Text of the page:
Wood studied at Osteopathic College and Villanova University. Instead of pursuing a medical career, he entered the business world and became a pioneer of the credit-card industry. He was among the first to market them for corporations and banks.
In the 1930s he persuaded Lit Brothers — a major department store in Philadelphia at the time — to offer charge cards to customers.
His company, A.J. Wood Research, was responsible for many "firsts" in U.S. marketing initiatives, and from the late 1940s and throughout the '50s and '60s was one of the top market researchers in the country. He worked with the U.S. government and the motion-picture industry, as well as other organizations on behalf of a "Who's Who" of U.S. corporations, including Gerber's, Minute Maid, Heinz, Gillette, General Foods, Borden's, Nestles, Scott Paper, Volkswagen and Wrigleys.
Wood and his staff measured consumer attitudes to new and existing products, such as whether or not cellophane wrapping for products was effective (DuPont), TV screen-size preferences in '52 (Sylvania), as well as taste preferences for beer and whiskey.
His love of the arts prompted him to open the A.J. Wood Galleries in Philadelphia, where his goal was to encourage young artists. Later, he joined the board of managers of the Moore College of Art & Design, and the Foreign Policy Research Institute, the Zionist Organization of America and Abilities, Inc. of Long Island.
Wood handed over management of his business to his sons, David Wood and Peter Wood, in 1977, but didn't retire; he focused his energies and marketing expertise elsewhere. That happened to be Dropsie College (named after Moses Aaron Dropsie), for many years the intellectual and scholarly center for Judaic studies in America, located at Broad and York streets in North Philadelphia. Elected as Dropsie's board chairman in 1983, he decided to direct his energies toward saving the college, which had fallen on hard times.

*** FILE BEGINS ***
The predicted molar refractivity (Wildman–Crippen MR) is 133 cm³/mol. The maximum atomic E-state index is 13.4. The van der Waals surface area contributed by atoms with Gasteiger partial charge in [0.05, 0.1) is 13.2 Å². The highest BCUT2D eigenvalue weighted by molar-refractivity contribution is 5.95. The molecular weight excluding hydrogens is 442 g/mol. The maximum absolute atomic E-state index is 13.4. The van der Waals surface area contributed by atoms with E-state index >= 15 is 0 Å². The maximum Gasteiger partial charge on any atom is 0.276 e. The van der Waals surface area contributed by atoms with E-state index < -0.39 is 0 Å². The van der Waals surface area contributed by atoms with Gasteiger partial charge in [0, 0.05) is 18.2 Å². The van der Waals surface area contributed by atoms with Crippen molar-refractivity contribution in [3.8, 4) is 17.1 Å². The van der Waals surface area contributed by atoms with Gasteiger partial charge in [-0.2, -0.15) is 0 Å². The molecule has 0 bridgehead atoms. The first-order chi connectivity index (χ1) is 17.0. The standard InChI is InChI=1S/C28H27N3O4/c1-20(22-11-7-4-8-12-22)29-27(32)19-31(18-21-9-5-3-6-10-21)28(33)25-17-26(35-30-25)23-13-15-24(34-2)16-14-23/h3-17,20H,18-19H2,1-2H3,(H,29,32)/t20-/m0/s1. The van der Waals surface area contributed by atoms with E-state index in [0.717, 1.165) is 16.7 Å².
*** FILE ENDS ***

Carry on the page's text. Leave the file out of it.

Wood attracted prominent figures such as Walter H. Annenberg, former U.S. Ambassador to the United Kingdom, to support the college. In 1988, the college was renamed the Annenberg Research Institute after its key financial benefactor, and began life in a new building at 420 Walnut St. It became a world-renowned institution for postgraduate studies in Judaica.
In 1992 the Annenberg Institute merged with the University of Pennsylvania and became part of the university family, now known as the Center for Advanced Judaic Studies.
In 1995, the Center and Penn acknowledged Wood's "outstanding service and commitment" to the center by naming the Albert J. Wood Board Room in his honor. In 2005 the center established the Albert J. Wood Fellowship.
In addition to his sons, Wood is survived by his wife, the former Ele Wapner Larrea; daughter Geraldine Rosenberg; stepsons Gaizka Idoeta Larrea and Zuri Idoeta Larrea; 10 grandchildren; and seven great-grandchildren.
Wood was predeceased by his first wife, the former Johanna Cutler, in 1977.
A memorial service will be held on Sept. 17, at 2 p.m., at the Society Hill Synagogue, 418 Spruce St., Philadelphia, PA 19106.
Memorial contributions can be made to: The Center for Advanced Judaic Studies of the University of Pennsylvania, 420 Walnut St., Philadelphia, PA 19106-3703; or to the Middle East Forum, 1500 Walnut St., Suite 1050, Philadelphia, PA 19102.